ondblclick="divDblClick(this);" class='dragContent'
onblur="divBlur(this);" onfocus='divFocus(this);'>
New Sample Text</div></div>`);
registerDragging();
}
  1. Sending the generated PDF from the overlay PDF back to the server. This happens after the user clicks on the “Save” button:
$("#saveButton").off("click").click(function () {
// Convert the DOM element to a drawing using kendo.drawing.drawDOM
kendo.drawing.drawDOM($("#surface"))
.then(function (group) {
// Render the result as a pdf document
return kendo.drawing.exportPDF(group);
})
.done(function (data) {
// Save the pdf document
refreshPdfViewer(data);
});
});
  1. It is time for the Document Processing to do its thing and merge 2 PDF files on top of each other:
private byte[] AppendContent(byte[] resultingBytes, RadFixedDocument document2)
{
RadFixedPage foregroundContentOwner = document2.Pages[0];
MemoryStream ms = new MemoryStream();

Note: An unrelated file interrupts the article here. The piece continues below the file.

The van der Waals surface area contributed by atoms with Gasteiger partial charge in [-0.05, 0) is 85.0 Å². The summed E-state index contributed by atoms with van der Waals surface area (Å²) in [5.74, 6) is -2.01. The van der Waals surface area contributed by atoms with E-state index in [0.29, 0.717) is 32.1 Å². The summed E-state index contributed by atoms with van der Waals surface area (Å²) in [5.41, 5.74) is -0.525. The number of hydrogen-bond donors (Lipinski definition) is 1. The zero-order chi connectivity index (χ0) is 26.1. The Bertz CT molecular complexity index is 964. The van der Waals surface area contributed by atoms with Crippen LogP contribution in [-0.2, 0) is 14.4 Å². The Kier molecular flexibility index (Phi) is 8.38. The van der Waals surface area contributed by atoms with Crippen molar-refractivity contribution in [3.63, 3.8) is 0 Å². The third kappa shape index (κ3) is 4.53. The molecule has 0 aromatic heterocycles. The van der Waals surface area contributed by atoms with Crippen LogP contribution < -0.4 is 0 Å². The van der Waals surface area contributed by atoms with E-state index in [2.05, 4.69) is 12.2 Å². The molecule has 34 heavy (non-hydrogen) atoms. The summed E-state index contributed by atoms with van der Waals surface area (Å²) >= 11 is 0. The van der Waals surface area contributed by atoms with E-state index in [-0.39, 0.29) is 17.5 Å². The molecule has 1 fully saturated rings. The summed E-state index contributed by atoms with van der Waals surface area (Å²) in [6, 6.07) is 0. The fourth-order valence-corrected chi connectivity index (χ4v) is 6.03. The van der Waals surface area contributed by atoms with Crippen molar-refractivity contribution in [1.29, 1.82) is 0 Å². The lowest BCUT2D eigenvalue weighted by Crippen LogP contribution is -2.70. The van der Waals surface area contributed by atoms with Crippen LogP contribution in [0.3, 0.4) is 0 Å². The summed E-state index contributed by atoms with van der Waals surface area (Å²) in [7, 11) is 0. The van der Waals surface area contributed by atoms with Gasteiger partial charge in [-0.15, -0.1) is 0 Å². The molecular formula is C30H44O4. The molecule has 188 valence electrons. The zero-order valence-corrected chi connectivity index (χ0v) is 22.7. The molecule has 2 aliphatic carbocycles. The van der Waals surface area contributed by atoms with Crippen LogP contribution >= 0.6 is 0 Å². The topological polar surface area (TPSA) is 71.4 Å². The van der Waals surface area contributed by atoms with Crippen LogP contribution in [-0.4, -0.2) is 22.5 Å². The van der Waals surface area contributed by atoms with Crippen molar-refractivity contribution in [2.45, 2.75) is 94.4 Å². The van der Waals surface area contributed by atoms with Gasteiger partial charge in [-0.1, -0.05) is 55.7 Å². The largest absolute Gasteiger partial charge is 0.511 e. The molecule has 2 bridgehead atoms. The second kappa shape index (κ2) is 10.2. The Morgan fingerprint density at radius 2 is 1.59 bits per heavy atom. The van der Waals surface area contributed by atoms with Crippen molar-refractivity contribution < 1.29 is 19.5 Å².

byte[] renderedBytes = null;
using (MemoryStream stream = new MemoryStream(resultingBytes))
{
using (PdfFileSource fileSource = new PdfFileSource(stream))
{
using (PdfStreamWriter fileWriter = new PdfStreamWriter(ms, true))
{
foreach (PdfPageSource pageSource in fileSource.Pages)
{
using (PdfPageStreamWriter pageWriter = fileWriter.BeginPage(pageSource.Size, pageSource.Rotation))
{
pageWriter.WriteContent(pageSource);
using (pageWriter.SaveContentPosition())
{
double xCenteringTranslation = (pageSource.Size.Width - foregroundContentOwner.Size.Width) / 2;
double yCenteringTranslation = (pageSource.Size.Height - foregroundContentOwner.Size.Height) / 2;
pageWriter.ContentPosition.Translate(xCenteringTranslation, yCenteringTranslation);
pageWriter.WriteContent(foregroundContentOwner);
}
}
}
}
}
}
renderedBytes = ms.ToArray();
return renderedBytes;
}
  1. And the last bit is to refresh the PDFViewer with the new data:
finalBytes = AppendContent(resultingBytes, document2);
PdfResult = finalBytes;
string result = Convert.ToBase64String(finalBytes);
return result;

JavaScript part:

function refreshPdfViewer(data) {